Medical experts have reacted with caution to the publication of a meta-analysis suggesting that use of angiotensin receptor blockers (ARBs) to treat hypertension, heart failure or diabetic kidney disease could lead to a small but significant increase in the risk of new cancers.

The researchers themselves, from Case Western Reserve University in Cleveland, US, acknowledge that their findings need further investigation and that patients on ARBs should not stop taking their medication without first discussing the risks and benefits with their doctor – a view backed up by other cardiology and cancer experts.

The research team led by Dr Ilke Sipahi, associate director of heart failure and transplantation at Case Western Reserve University School of Medicine, found that the risk of new cancer diagnoses associated with ARBs was 8-11% higher, with a 25% increase in the risk of lung cancer.

The vast bulk of the patients in the studies analysed were taking telmisartan, marketed by Boehringer Ingelheim (BI) as Micardis. The company issued a strong rebuttal of the meta-analysis published in Lancet Oncology, questioning the study design and citing BI’s own “comprehensive internal safety data analysis”, which found no significant association between telmisartan and malignancies.


Noting that experimental studies implicate the renin-angiotensin system, and particularly angiotensin II type-1 and type-2 receptors, in the regulation of cell proliferation, angiogenesis and tumour progression, Sipahi and his colleagues conducted a meta-analysis of randomised controlled trials (RCTs) with ARBs to see whether the drugs had any effect on cancer occurrence.

In 2003, an increase in fatal cancers was observed in the CHARM (Candesartan in Heart Failure: Assessment of Reduction in Mortality and Morbidity) study with the angiotensin II blocker candesartan (AstraZeneca’s Atacand), but this was viewed as almost certainly a chance finding.

The researchers looked at studies published before November 2009 that included any of the seven currently marketed ARBs. These had to involve RCTs with an ARB given in at least one group, with a follow-up of at least one year and a minimum100 patients enrolled.

New cancer data were available for 68,402 patients from five trials, while data on common types of solid organ cancers were collated for 68,402 patients from five trials. The researchers also examined data on cancer deaths for 93,515 patients from eight RCTs.

In 30,014 or 85.7% of the patients who were given ARBs as part of trials with new cancer data, the study drug was telmisartan, Sipahi et al noted. The risk of new cancer occurrence in patients randomly assigned to ARBs was 7.2% compared with 6.0% for patients in control groups, giving a risk ratio of 1.08. When the analysis was limited to trials where cancer was a prespecified endpoint, the risk ratio was 1.11%, the meta-analysis found.

Among the solid organ cancers analysed, only new lung cancer occurrence was significantly higher in patients assigned to ARBs versus those in control groups, with rates of 0.9% and 0.7% respectively and a risk ratio of 1.25. No statistically significant increase in the risk of cancer deaths was observed.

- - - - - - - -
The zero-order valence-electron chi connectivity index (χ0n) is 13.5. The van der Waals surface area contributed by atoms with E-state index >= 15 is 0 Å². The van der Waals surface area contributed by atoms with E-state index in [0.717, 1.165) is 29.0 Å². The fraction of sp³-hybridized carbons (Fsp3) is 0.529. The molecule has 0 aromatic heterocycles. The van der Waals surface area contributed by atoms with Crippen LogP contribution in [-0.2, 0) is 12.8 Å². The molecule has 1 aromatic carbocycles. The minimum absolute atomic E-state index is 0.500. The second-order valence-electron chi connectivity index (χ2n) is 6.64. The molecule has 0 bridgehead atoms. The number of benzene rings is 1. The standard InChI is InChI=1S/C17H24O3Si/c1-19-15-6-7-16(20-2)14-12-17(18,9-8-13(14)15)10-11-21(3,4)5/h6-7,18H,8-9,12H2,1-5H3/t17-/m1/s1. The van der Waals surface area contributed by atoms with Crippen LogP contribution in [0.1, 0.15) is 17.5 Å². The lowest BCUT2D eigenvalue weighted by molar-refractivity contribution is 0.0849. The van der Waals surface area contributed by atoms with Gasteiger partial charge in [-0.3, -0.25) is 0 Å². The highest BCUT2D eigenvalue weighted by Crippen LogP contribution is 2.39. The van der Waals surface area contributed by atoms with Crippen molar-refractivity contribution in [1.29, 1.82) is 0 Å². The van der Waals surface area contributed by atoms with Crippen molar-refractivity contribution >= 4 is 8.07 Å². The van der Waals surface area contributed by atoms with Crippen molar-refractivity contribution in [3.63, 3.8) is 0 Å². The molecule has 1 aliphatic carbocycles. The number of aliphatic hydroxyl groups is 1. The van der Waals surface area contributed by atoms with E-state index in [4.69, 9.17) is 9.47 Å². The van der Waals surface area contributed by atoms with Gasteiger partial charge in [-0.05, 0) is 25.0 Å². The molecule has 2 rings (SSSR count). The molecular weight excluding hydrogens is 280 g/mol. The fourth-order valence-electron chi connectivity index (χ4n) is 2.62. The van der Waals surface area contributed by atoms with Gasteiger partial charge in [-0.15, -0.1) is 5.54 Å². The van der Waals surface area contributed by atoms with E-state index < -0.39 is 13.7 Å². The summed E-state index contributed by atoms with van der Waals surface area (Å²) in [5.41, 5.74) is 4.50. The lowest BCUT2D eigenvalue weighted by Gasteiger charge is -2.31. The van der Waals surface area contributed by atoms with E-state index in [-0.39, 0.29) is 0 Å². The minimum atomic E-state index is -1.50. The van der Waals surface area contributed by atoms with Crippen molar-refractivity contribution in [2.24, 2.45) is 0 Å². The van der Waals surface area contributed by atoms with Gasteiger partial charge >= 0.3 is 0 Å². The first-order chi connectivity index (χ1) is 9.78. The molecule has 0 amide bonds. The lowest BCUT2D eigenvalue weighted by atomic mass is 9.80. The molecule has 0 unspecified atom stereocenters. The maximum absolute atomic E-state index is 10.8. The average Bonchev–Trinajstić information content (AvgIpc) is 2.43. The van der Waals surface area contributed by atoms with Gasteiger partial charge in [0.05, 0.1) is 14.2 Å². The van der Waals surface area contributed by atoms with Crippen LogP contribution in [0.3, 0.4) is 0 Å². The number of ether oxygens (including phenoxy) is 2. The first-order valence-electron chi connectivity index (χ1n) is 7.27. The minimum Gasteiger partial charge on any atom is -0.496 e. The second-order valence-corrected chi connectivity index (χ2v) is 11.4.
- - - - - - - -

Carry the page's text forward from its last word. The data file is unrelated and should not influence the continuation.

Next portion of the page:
“Given the limited data, it is not possible to draw conclusions about the exact risk of cancer associated with each particular drug,” the study authors stated, while adding that their findings “warrant further investigation”.

Dr Daniel Simon, director of the Harrington-McLaughlin Heart and Vascular Institute at University Hospitals Case Medical Center, concurred. “Meta-analyses are a powerful tool to look at low-frequency safety signals but require confirmation with other approaches, such as large national health and managed care registries,” he commented.

He recommended that patients “discuss the findings of this study with their physicians since ARBs are effective agents in the treatment of high blood pressure and heart failure”.

Disturbing and provocative

In an editorial for Lancet Oncology, Dr Steven Nissen, chairman of the Department of Cardiovascular Medicine at Cleveland Clinic and scourge of GlaxoSmithKline’s Avandia (rosiglitazone), described the findings of the meta-analysis as “disturbing and provocative”.

Regulators should demand more detailed data from manufacturers for a review of the potential association between ARB use and cancer, Nissen suggested.

According to Boehringer Ingelheim, a “rigorous assessment” of safety data from three long-term outcome trials with telmisartan, following some patients for up to five years (ONTARGET, PRoFESS and TRANSCEND), had found no association with an increased risk of cancer in the telmisartan arms.

In ONTARGET, a trial involving more than 25,000 patients, no statistically significant difference was observed in the rate of malignancies between patients treated with telmisartan and ramipril, the company noted. There was, though, a “modestly” increased risk of cancer in the one treatment arm combining telmisartan and ramipril.

Pointing out that product labelling for telmisartan does not recommend taking the drug with ACE-inhibitors such as ramipril, BI said the findings in the meta-analysis by Sipahi et al were “mainly based on the combination arm of telmisartan and ramipril …and not on the trial arms of each compound separately”.

Differences in malignancies between patients who did and did not take telmisartan failed to reach significance in the 6,000-patient TRANSCEND trial, BHI added. And in the PRoFESS trial, which enrolled more than 20,000 patients, the telmisartan arm showed fewer cases of malignancies than the placebo arm.

“Peer-reviewed meta-analyses of aggregate published data like Sipahi et al have their appropriate place in scientific research,” BI stated. “However, these analyses have well-recognised limitations, such as combining study summaries rather than analysing individual patient data.”